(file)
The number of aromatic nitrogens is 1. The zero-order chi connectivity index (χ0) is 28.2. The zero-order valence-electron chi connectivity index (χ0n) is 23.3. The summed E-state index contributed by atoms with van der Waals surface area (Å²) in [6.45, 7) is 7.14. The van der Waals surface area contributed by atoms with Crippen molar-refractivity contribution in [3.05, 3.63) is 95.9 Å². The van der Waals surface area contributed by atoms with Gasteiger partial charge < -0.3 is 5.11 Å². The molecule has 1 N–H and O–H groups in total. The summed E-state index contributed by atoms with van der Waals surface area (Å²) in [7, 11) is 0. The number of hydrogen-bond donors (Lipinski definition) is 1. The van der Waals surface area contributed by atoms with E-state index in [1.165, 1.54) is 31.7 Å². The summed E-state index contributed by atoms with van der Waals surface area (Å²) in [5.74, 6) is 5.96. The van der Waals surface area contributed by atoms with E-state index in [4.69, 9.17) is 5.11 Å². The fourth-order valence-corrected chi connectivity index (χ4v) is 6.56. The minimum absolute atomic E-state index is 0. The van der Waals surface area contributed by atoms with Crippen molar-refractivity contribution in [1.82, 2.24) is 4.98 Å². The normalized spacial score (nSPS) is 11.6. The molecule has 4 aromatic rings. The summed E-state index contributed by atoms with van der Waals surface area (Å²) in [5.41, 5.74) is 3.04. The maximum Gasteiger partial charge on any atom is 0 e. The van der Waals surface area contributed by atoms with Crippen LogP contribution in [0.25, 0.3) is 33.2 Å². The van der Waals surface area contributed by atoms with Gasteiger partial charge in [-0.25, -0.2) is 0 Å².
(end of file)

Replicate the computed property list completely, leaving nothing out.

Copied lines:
The number of aromatic nitrogens is 1. The zero-order chi connectivity index (χ0) is 28.2. The zero-order valence-electron chi connectivity index (χ0n) is 23.3. The summed E-state index contributed by atoms with van der Waals surface area (Å²) in [6.45, 7) is 7.14. The van der Waals surface area contributed by atoms with Crippen molar-refractivity contribution in [3.05, 3.63) is 95.9 Å². The van der Waals surface area contributed by atoms with Gasteiger partial charge < -0.3 is 5.11 Å². The molecule has 1 N–H and O–H groups in total. The summed E-state index contributed by atoms with van der Waals surface area (Å²) in [7, 11) is 0. The number of hydrogen-bond donors (Lipinski definition) is 1. The van der Waals surface area contributed by atoms with E-state index in [1.165, 1.54) is 31.7 Å². The summed E-state index contributed by atoms with van der Waals surface area (Å²) in [5.74, 6) is 5.96. The van der Waals surface area contributed by atoms with E-state index in [4.69, 9.17) is 5.11 Å². The fourth-order valence-corrected chi connectivity index (χ4v) is 6.56. The minimum absolute atomic E-state index is 0. The van der Waals surface area contributed by atoms with Crippen molar-refractivity contribution in [1.82, 2.24) is 4.98 Å². The normalized spacial score (nSPS) is 11.6. The molecule has 4 aromatic rings. The summed E-state index contributed by atoms with van der Waals surface area (Å²) in [5.41, 5.74) is 3.04. The maximum Gasteiger partial charge on any atom is 0 e. The van der Waals surface area contributed by atoms with Crippen LogP contribution in [0.25, 0.3) is 33.2 Å². The van der Waals surface area contributed by atoms with Gasteiger partial charge in [-0.25, -0.2) is 0 Å².